Chestnut

Dovetail Chisels

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I put this in advanced WW because i want a more advanced discussion. I'm strongly wanting to get better at hand cut dovetails. I've been trying it here and there (haven't been posting) and am so-so but i always feel like fat guy in a little coat when it comes to chisels and hitting the corners of dovetails. So I'm thinking about buying a couple dovetail chisels to start with and maybe add a couple more down the road.

I have the 4 set of Stanley 750s and they will probably stay as my go to for most operations but wouldn't turn down a chisel that is flexible and i could use in multiple places.

So this goes out to those of you that hand cut dovetails. What do you think is the better route to go down.

The options i know of:
Veritas PMV-11
Blue Spruce Dovetail
Ashley Iles Roundback
Japanese DT
Skew Chisels
Fishtail Chisels

Some of the options that i know of are pretty strait forward (top 3). I'm not to sure on the PMV-11 Chisels if the edges are sharp enough to work as DT chisels. They show them on their website as being suited for it. Should a conversation about the different metals be had, A2, O1, PMV-11, what ever Jappanese is?

What I'm unsure of is what the other options vs the known options. I understand that the Japanese chisels can range from ok to HOLY #(@$ on the cost scale. Skew chisels don't really seem like the solve the problem but create a sharpening problem. Fishtail chisels on the other hand seem perfect for DTs but still seem a bit more tricky to sharpen.

Also what options am i missing and not considering?

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I don't want to sound critical so if I do I apologize in advanced.Yes I too believe a good set of chisels help a lot but if not sharpened correctly there just a set of chisels. I think your set of Stanley's are just fine When I first started cutting them many years ago they were pretty ugly And after many ruined pieces of scrap wood they are no problem now. Practice makes perfect but also have a sharp chisel and a good saw and a good method of laying them out all come into play. I use and Old set of Marples English chisels that I have had for years Not expensive in today's market but they work just fine . Good luck on your choice  

IMG_20170226_162111733 (1).jpg

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For specialized dovetail chisels, I just bought some cheap 1/4" chisels off ebay, and reground the ends like I wanted them for half-blinds.  I don't think I paid over 10 or 12 dollars for any of them.  I think 2 are old blue handled Marples, and I don't remember what the other one is.   At best, they don't have to do much work, so I'm not sure I've ever sharpened them after the first time.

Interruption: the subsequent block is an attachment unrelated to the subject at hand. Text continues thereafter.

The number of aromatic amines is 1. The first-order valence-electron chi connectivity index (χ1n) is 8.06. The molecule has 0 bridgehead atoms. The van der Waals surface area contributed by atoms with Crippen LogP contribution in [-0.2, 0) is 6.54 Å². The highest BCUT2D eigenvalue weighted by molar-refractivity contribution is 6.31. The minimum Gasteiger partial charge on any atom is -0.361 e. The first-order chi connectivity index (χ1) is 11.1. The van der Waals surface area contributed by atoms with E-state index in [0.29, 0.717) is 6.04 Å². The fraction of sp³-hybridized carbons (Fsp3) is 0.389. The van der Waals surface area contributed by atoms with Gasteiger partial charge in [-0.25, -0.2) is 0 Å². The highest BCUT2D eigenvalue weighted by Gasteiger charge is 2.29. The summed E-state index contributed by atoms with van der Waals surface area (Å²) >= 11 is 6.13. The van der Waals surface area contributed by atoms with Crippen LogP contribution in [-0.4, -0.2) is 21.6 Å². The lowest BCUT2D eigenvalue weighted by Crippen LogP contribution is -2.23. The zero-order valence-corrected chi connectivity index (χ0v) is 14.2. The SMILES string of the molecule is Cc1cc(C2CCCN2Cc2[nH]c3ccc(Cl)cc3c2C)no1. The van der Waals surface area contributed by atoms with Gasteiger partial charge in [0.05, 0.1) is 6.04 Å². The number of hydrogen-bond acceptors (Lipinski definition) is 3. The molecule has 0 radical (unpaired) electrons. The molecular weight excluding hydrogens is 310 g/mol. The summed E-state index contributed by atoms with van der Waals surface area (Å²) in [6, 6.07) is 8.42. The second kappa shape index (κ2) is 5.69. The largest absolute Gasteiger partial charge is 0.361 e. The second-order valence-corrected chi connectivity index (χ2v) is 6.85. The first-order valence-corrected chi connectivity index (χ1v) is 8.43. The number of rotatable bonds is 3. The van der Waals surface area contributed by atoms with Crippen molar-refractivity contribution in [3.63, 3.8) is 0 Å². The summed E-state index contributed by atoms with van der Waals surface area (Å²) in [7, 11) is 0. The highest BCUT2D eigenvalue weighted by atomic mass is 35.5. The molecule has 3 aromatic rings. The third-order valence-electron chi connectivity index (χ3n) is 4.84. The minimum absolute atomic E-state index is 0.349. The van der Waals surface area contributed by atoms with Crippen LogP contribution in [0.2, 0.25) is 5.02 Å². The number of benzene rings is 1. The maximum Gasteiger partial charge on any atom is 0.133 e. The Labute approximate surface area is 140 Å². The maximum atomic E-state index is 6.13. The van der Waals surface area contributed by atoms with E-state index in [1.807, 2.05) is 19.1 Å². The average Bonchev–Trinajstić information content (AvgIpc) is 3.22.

I know for hobbyists it's as much about what you are holding in your hand, own, and have on your wall, as it is about doing the work.  For me, doing this stuff for a living, it's all about doing the work.

Buy what makes you happy.  I'm happy with what I have.

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Narex make two dovetail chisels that arent as high priced as some of the other options. I looked at buying one of those, but settled on the tight-wad option, and ground down the sides of my cheap Kobalt 1/4" chisel into a dovetail chisel. Its worked great for me thus far. Havent tried it on half blinds yet, but ive been making alot of through dovetails recently, and havent desired for anything different. Just my take. 

Narex dovetail chisels

 

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1 hour ago, Tom King said:

For specialized dovetail chisels, I just bought some cheap 1/4" chisels off ebay, and reground the ends like I wanted them for half-blinds.  I don't think I paid over 10 or 12 dollars for any of them.  I think 2 are old blue handled Marples, and I don't remember what the other one is.   At best, they don't have to do much work, so I'm not sure I've ever sharpened them after the first time.

I know for hobbyists it's as much about what you are holding in your hand, own, and have on your wall, as it is about doing the work.  For me, doing this stuff for a living, it's all about doing the work.

Buy what makes you happy.  I'm happy with what I have.

Your right, fully right. I don't own a grinder so i could almost buy 1 expensive specific chisel for what I'd buy a grinder and a used chisel to grind down but i'd be saving myself the time. Or i could go at a chisel with a file...

I do have some junk chisels so maybe I'll take a file to one and see how much work it is. I'd still like input on the above from any one else.

Edit: Yeah i'd pay $80 to not have to file the sides of the marples i have down 5 min got me nowhere fast.

Edited by Chestnut
Edited

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I expect even a carbon steel chisel is still close enough to a file's hardness to make it not worth the effort.

I remember looking at some set at Highland, and being tempted, before I just ordered the cheap ones.

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Probably the feel in your hand is as important as the steel they are made with. But, if the problem is in clearing out corners, a fishtail is handy to have.  You only need one, and I really like my Blue Spruce fishtail.  

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I made a pair of skews, and a fishtail.   I agree though that the fishtail is really all you need.   Something might come up in the future that I need the skews for, but can't think of what it might be, right now.

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The fishtail chisels seem so single use. Are they that much better than a regular DT chisel that might be useful for other things/

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I don’t have any fishtail chisels I just haven’t saw a reason to yet. But I have a 1/2 Narex dt an it has never failed to do anything I’ve tried. I cut all my dt’s 7:1 by hand wither soft or hardwood. I don’t know if you do a different ratio if that would effected it any. 

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13 hours ago, Chestnut said:

The fishtail chisels seem so single use. Are they that much better than a regular DT chisel that might be useful for other things/